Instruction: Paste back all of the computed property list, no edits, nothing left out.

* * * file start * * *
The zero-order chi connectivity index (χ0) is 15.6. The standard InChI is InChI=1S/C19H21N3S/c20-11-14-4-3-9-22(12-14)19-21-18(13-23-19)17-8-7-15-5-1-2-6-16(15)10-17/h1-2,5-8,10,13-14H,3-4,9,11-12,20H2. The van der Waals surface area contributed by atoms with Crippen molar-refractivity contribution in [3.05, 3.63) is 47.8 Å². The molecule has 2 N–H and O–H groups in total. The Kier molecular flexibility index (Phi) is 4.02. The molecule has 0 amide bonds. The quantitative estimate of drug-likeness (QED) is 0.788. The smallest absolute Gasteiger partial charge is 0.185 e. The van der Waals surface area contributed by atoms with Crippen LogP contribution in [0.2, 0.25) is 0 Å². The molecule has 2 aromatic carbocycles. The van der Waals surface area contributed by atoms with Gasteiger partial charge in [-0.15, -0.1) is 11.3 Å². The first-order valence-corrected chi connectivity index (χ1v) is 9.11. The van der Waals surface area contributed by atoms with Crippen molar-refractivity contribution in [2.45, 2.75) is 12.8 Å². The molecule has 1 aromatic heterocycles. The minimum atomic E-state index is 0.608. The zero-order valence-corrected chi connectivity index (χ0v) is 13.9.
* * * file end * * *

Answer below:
The zero-order chi connectivity index (χ0) is 15.6. The standard InChI is InChI=1S/C19H21N3S/c20-11-14-4-3-9-22(12-14)19-21-18(13-23-19)17-8-7-15-5-1-2-6-16(15)10-17/h1-2,5-8,10,13-14H,3-4,9,11-12,20H2. The van der Waals surface area contributed by atoms with Crippen molar-refractivity contribution in [3.05, 3.63) is 47.8 Å². The molecule has 2 N–H and O–H groups in total. The Kier molecular flexibility index (Phi) is 4.02. The molecule has 0 amide bonds. The quantitative estimate of drug-likeness (QED) is 0.788. The smallest absolute Gasteiger partial charge is 0.185 e. The van der Waals surface area contributed by atoms with Crippen LogP contribution in [0.2, 0.25) is 0 Å². The molecule has 2 aromatic carbocycles. The van der Waals surface area contributed by atoms with Gasteiger partial charge in [-0.15, -0.1) is 11.3 Å². The first-order valence-corrected chi connectivity index (χ1v) is 9.11. The van der Waals surface area contributed by atoms with Crippen molar-refractivity contribution in [2.45, 2.75) is 12.8 Å². The molecule has 1 aromatic heterocycles. The minimum atomic E-state index is 0.608. The zero-order valence-corrected chi connectivity index (χ0v) is 13.9.